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Nigerian stock exchange

Article - December 12, 2012
After taking a beating in recent years because of financial crises and sluggish economic growth, many of the world's stock markets are rising in 2012
The Nigerian Stock Exchange (NSE) has been one of the top performers, with its All Share Index climbing 26.7 per cent from the beginning of the year through November 22.

Founded in 1960 as the Lagos Stock Exchange, the NSE has grown from its initial listing of 19 companies to trading shares of about 200 companies today. The exchange has a typical trading volume of more than 150 million shares per day, and a market capitalisation of more than 8 trillion Nigerian naira (£31.3 billion).

The exchange has grown to include 13 branch offices spread throughout the country in its major cities. The 14 offices share an Automated Trading System, which has been in operation since 1999, that permits dealers in any of the offices to execute trades with dealers in any of the other offices.

The companies listed on the exchange represent a broad range of sectors, and include Nigerian and foreign businesses. The NSE also has a market in exchange-traded funds (ETFs), which bundle together shares to permit investors to buy units in the fund and in that way track the performance of a specific index.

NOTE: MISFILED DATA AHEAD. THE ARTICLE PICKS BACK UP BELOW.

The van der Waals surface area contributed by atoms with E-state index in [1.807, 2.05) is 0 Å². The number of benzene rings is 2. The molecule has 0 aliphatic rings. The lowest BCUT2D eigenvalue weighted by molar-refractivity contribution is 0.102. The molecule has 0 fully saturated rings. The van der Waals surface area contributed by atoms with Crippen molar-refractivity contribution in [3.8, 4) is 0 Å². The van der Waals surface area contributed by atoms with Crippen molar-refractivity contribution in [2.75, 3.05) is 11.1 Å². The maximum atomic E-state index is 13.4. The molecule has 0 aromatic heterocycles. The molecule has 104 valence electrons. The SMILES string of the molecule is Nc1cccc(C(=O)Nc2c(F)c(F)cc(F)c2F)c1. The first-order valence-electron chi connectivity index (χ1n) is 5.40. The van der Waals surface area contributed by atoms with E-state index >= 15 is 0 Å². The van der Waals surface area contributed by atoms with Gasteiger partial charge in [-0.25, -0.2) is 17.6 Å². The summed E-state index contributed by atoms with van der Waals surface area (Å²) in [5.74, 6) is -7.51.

The NSE plans to roll out a new bond-trading platform in 2013 that aims to provide retail investors with access to a secondary market in NSE-listed debt instruments. The goal is to provide an efficient and transparent service that will promote trading in the Nigerian debt market.

Foreign investors dominate trading at the NSE, representing about 70 per cent of participation. That figure has declined from 80 per cent before the world economic crisis in 2008-2009, indicating increased local interest in the investment opportunities provided by the exchange.

The Nigerian government has been very active in promoting foreign investment in the NSE, abolishing laws that impeded the entry of foreign capital, and permitting brokers from other countries to carry out trades locally. Investors from any country are free to buy and sell shares on the NSE, and Nigerian companies are also allowed to list their shares on foreign markets.

As part of its efforts to make the NSE more attractive to local and foreign investors alike, the exchange’s management recently started a market-makers programme that will ensure liquid trading in shares that are part scheme. Ten brokers at the exchange provide two-way quotes on the shares of 28 traded companies, thus making sure that buyers and sellers of those shares can find counterparties for their trades.

The NSE is actively promoting Nigerian investment opportunities in other parts of the world as well. During the 2012 Olympics in London, the exchange, along with 15 listed companies and several market operators, participated in the African and Caribbean 2012 Business Expo, a forum that brought together news media, business leaders and senior government officials from a host of countries.

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